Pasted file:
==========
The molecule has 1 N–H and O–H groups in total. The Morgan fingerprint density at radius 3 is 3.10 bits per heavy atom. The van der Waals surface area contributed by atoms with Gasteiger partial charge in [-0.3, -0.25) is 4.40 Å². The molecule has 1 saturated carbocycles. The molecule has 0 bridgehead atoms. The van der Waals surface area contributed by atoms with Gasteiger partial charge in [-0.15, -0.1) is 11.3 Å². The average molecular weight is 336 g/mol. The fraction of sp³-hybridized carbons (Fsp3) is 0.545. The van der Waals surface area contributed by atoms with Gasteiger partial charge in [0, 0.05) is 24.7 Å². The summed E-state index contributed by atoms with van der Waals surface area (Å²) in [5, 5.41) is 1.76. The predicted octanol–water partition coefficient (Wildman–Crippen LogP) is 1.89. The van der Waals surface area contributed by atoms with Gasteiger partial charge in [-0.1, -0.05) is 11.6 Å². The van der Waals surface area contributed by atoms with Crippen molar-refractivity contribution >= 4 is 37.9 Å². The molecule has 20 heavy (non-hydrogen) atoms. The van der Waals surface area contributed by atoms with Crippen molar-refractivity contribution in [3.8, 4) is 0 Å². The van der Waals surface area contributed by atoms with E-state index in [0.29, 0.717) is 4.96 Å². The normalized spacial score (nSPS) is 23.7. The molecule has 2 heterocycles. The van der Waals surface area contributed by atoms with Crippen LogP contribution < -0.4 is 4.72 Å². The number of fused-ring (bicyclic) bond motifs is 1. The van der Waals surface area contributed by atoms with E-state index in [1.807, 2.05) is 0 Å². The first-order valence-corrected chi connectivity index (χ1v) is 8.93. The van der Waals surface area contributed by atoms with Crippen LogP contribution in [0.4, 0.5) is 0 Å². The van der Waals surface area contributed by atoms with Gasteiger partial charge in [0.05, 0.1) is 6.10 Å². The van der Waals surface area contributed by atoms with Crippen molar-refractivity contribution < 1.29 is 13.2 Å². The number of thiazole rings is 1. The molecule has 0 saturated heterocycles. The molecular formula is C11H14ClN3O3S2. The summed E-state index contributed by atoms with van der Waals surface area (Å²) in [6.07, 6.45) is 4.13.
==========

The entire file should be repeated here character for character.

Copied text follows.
The molecule has 1 N–H and O–H groups in total. The Morgan fingerprint density at radius 3 is 3.10 bits per heavy atom. The van der Waals surface area contributed by atoms with Gasteiger partial charge in [-0.3, -0.25) is 4.40 Å². The molecule has 1 saturated carbocycles. The molecule has 0 bridgehead atoms. The van der Waals surface area contributed by atoms with Gasteiger partial charge in [-0.15, -0.1) is 11.3 Å². The average molecular weight is 336 g/mol. The fraction of sp³-hybridized carbons (Fsp3) is 0.545. The van der Waals surface area contributed by atoms with Gasteiger partial charge in [0, 0.05) is 24.7 Å². The summed E-state index contributed by atoms with van der Waals surface area (Å²) in [5, 5.41) is 1.76. The predicted octanol–water partition coefficient (Wildman–Crippen LogP) is 1.89. The van der Waals surface area contributed by atoms with Gasteiger partial charge in [-0.1, -0.05) is 11.6 Å². The van der Waals surface area contributed by atoms with Crippen molar-refractivity contribution >= 4 is 37.9 Å². The molecule has 20 heavy (non-hydrogen) atoms. The van der Waals surface area contributed by atoms with Crippen molar-refractivity contribution in [3.8, 4) is 0 Å². The van der Waals surface area contributed by atoms with E-state index in [0.29, 0.717) is 4.96 Å². The normalized spacial score (nSPS) is 23.7. The molecule has 2 heterocycles. The van der Waals surface area contributed by atoms with Crippen LogP contribution < -0.4 is 4.72 Å². The number of fused-ring (bicyclic) bond motifs is 1. The van der Waals surface area contributed by atoms with E-state index in [1.807, 2.05) is 0 Å². The first-order valence-corrected chi connectivity index (χ1v) is 8.93. The van der Waals surface area contributed by atoms with Crippen LogP contribution in [0.4, 0.5) is 0 Å². The van der Waals surface area contributed by atoms with Gasteiger partial charge in [0.05, 0.1) is 6.10 Å². The van der Waals surface area contributed by atoms with Crippen molar-refractivity contribution < 1.29 is 13.2 Å². The number of thiazole rings is 1. The molecule has 0 saturated heterocycles. The molecular formula is C11H14ClN3O3S2. The summed E-state index contributed by atoms with van der Waals surface area (Å²) in [6.07, 6.45) is 4.13.